COVID-19 , Humans , COVID-19/diagnosis , COVID-19/epidemiology , COVID-19/prevention & control , Travel , Colorado/epidemiology , Airports , SARS-CoV-2
Annales Francaises de Medecine d'Urgence ; 10(4-5):278-287, 2020.
Article in French | ProQuest Central | ID: covidwho-2268164
Innovation: The European Journal of Social Science Research ; 2023.
Article in English | Scopus | ID: covidwho-2264606
Journal of Airport Management ; 17(2):149-160, 2023.
Article in English | Academic Search Complete | ID: covidwho-2262709
PeerJ Computer Science ; 9, 2023.
Article in English | Scopus | ID: covidwho-2261477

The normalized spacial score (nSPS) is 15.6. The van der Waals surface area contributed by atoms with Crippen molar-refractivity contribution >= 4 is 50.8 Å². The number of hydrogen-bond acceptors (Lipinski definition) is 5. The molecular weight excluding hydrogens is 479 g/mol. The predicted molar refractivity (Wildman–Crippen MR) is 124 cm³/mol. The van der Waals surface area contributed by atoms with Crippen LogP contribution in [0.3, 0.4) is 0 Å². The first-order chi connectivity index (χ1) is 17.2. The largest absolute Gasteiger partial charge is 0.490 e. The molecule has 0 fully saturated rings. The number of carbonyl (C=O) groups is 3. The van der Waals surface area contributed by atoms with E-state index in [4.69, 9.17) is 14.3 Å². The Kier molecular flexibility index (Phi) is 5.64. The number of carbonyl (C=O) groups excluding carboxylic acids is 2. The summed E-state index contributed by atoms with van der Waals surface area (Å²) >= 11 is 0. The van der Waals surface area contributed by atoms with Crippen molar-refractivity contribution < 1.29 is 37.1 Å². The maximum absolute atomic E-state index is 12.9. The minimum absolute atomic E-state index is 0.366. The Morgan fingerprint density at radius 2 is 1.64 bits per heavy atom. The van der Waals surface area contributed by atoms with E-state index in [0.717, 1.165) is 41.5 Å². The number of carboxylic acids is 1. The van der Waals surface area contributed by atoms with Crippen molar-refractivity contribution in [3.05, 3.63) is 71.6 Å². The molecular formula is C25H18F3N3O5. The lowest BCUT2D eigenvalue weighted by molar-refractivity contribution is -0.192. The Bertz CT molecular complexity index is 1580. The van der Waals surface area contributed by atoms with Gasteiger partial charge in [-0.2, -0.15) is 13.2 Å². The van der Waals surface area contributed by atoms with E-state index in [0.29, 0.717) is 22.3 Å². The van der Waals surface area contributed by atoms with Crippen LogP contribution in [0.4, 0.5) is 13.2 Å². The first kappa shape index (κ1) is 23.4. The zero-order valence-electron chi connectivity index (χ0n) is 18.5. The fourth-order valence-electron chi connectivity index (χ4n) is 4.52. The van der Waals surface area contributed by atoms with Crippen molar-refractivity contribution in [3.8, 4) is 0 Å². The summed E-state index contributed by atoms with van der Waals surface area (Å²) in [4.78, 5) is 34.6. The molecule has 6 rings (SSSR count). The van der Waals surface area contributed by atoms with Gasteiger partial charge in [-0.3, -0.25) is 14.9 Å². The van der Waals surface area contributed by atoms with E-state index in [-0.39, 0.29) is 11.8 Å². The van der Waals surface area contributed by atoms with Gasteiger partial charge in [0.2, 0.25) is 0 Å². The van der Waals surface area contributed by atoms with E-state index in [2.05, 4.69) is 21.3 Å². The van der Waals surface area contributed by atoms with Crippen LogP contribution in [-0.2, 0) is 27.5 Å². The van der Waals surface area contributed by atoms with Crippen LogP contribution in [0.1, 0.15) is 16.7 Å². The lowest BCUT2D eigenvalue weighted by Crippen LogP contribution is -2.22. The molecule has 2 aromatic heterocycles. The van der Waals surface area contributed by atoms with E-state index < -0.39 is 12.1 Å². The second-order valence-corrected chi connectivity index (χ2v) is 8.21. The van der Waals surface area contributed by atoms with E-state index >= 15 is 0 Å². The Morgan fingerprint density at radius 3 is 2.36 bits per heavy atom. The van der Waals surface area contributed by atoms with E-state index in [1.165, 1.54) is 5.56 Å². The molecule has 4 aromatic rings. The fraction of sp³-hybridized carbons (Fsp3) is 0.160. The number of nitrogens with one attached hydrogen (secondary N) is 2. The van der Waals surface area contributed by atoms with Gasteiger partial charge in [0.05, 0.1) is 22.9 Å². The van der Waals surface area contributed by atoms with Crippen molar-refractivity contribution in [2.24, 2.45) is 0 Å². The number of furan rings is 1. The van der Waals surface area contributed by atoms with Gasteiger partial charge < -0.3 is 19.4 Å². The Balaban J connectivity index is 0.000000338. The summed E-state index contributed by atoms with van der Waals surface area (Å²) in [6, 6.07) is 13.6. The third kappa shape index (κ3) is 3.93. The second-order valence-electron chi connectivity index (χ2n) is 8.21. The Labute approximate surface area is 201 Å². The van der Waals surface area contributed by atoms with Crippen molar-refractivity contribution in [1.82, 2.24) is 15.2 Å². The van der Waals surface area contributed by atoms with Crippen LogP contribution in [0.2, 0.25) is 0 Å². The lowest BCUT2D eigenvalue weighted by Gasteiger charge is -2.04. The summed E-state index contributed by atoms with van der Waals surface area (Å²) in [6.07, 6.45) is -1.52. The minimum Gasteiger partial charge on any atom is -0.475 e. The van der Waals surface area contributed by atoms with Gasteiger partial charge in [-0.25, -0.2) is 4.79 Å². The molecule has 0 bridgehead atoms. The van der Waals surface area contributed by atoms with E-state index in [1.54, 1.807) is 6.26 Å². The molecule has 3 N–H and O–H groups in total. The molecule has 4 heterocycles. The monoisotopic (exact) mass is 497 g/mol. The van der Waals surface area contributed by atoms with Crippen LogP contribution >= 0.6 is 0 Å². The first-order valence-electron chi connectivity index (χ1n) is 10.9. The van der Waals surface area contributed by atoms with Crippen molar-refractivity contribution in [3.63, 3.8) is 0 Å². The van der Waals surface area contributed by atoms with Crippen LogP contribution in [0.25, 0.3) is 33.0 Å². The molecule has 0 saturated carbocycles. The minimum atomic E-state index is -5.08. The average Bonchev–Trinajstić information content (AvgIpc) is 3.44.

Transportation Research Record ; 2677:635-647, 2023.
Article in English | Scopus | ID: covidwho-2256313
Applied Sciences ; 13(4):2384, 2023.
Article in English | ProQuest Central | ID: covidwho-2254511
Transportation Science ; 57(1):27-51, 2023.
Article in English | Scopus | ID: covidwho-2252201
Journal of Airport Management ; 17(2):108-109, 2023.
Article in English | Academic Search Complete | ID: covidwho-2251613